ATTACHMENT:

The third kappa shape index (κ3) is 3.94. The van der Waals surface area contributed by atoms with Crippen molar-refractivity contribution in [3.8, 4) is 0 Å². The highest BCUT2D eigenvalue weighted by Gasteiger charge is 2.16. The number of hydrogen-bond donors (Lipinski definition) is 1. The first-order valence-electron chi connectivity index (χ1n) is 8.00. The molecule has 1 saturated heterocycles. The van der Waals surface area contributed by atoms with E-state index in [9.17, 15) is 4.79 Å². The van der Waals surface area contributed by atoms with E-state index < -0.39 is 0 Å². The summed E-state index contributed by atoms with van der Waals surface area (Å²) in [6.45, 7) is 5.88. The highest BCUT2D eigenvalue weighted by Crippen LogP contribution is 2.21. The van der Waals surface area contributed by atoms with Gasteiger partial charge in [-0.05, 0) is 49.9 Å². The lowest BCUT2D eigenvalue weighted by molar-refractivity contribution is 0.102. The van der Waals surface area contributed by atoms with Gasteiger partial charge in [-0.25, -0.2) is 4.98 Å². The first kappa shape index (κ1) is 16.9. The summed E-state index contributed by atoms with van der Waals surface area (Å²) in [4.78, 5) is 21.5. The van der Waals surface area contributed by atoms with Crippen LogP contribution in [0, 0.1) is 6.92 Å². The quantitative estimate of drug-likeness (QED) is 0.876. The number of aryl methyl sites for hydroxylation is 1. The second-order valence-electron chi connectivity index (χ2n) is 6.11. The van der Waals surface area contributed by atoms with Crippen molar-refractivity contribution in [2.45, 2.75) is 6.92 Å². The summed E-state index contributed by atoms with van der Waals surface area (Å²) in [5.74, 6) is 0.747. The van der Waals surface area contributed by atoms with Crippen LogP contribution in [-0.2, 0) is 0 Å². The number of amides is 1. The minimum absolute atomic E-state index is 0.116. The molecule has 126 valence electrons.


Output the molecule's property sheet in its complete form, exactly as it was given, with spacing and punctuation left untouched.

The third kappa shape index (κ3) is 3.94. The van der Waals surface area contributed by atoms with Crippen molar-refractivity contribution in [3.8, 4) is 0 Å². The highest BCUT2D eigenvalue weighted by Gasteiger charge is 2.16. The number of hydrogen-bond donors (Lipinski definition) is 1. The first-order valence-electron chi connectivity index (χ1n) is 8.00. The molecule has 1 saturated heterocycles. The van der Waals surface area contributed by atoms with E-state index in [9.17, 15) is 4.79 Å². The van der Waals surface area contributed by atoms with E-state index < -0.39 is 0 Å². The summed E-state index contributed by atoms with van der Waals surface area (Å²) in [6.45, 7) is 5.88. The highest BCUT2D eigenvalue weighted by Crippen LogP contribution is 2.21. The van der Waals surface area contributed by atoms with Gasteiger partial charge in [-0.05, 0) is 49.9 Å². The lowest BCUT2D eigenvalue weighted by molar-refractivity contribution is 0.102. The van der Waals surface area contributed by atoms with Gasteiger partial charge in [-0.25, -0.2) is 4.98 Å². The first kappa shape index (κ1) is 16.9. The summed E-state index contributed by atoms with van der Waals surface area (Å²) in [4.78, 5) is 21.5. The van der Waals surface area contributed by atoms with Crippen LogP contribution in [0, 0.1) is 6.92 Å². The quantitative estimate of drug-likeness (QED) is 0.876. The number of aryl methyl sites for hydroxylation is 1. The second-order valence-electron chi connectivity index (χ2n) is 6.11. The van der Waals surface area contributed by atoms with Crippen molar-refractivity contribution in [2.45, 2.75) is 6.92 Å². The summed E-state index contributed by atoms with van der Waals surface area (Å²) in [5.74, 6) is 0.747. The van der Waals surface area contributed by atoms with Crippen LogP contribution in [-0.2, 0) is 0 Å². The number of amides is 1. The minimum absolute atomic E-state index is 0.116. The molecule has 126 valence electrons.